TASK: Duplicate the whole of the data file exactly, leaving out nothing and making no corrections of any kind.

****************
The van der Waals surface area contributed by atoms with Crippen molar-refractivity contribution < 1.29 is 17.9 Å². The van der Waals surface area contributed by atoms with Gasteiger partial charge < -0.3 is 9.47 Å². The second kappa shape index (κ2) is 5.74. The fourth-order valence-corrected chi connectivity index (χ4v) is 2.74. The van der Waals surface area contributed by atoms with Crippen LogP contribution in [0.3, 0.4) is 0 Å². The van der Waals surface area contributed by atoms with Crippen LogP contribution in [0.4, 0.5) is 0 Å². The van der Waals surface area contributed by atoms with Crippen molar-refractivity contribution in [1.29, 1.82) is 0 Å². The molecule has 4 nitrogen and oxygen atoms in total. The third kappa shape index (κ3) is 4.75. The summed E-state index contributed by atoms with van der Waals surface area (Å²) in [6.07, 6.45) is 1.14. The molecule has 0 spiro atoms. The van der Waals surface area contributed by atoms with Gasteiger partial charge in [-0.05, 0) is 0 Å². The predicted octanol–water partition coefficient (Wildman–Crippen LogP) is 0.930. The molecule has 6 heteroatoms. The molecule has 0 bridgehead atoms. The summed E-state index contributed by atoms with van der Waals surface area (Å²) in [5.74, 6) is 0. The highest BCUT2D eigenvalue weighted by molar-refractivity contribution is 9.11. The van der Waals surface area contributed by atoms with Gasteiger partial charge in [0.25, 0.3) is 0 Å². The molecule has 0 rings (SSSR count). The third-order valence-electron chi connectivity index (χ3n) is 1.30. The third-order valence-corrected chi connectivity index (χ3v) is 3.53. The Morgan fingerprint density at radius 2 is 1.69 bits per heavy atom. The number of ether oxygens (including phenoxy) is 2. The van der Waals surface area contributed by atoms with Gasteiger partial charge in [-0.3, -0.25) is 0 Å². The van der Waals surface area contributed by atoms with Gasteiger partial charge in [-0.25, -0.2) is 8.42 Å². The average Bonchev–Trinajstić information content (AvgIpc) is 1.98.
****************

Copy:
The van der Waals surface area contributed by atoms with Crippen molar-refractivity contribution < 1.29 is 17.9 Å². The van der Waals surface area contributed by atoms with Gasteiger partial charge < -0.3 is 9.47 Å². The second kappa shape index (κ2) is 5.74. The fourth-order valence-corrected chi connectivity index (χ4v) is 2.74. The van der Waals surface area contributed by atoms with Crippen LogP contribution in [0.3, 0.4) is 0 Å². The van der Waals surface area contributed by atoms with Crippen LogP contribution in [0.4, 0.5) is 0 Å². The van der Waals surface area contributed by atoms with Crippen molar-refractivity contribution in [1.29, 1.82) is 0 Å². The molecule has 4 nitrogen and oxygen atoms in total. The third kappa shape index (κ3) is 4.75. The summed E-state index contributed by atoms with van der Waals surface area (Å²) in [6.07, 6.45) is 1.14. The molecule has 0 spiro atoms. The van der Waals surface area contributed by atoms with Gasteiger partial charge in [-0.05, 0) is 0 Å². The predicted octanol–water partition coefficient (Wildman–Crippen LogP) is 0.930. The molecule has 6 heteroatoms. The molecule has 0 bridgehead atoms. The summed E-state index contributed by atoms with van der Waals surface area (Å²) in [5.74, 6) is 0. The highest BCUT2D eigenvalue weighted by molar-refractivity contribution is 9.11. The van der Waals surface area contributed by atoms with Gasteiger partial charge in [0.25, 0.3) is 0 Å². The molecule has 0 rings (SSSR count). The third-order valence-electron chi connectivity index (χ3n) is 1.30. The third-order valence-corrected chi connectivity index (χ3v) is 3.53. The Morgan fingerprint density at radius 2 is 1.69 bits per heavy atom. The number of ether oxygens (including phenoxy) is 2. The van der Waals surface area contributed by atoms with Gasteiger partial charge in [-0.3, -0.25) is 0 Å². The van der Waals surface area contributed by atoms with Gasteiger partial charge in [-0.25, -0.2) is 8.42 Å². The average Bonchev–Trinajstić information content (AvgIpc) is 1.98.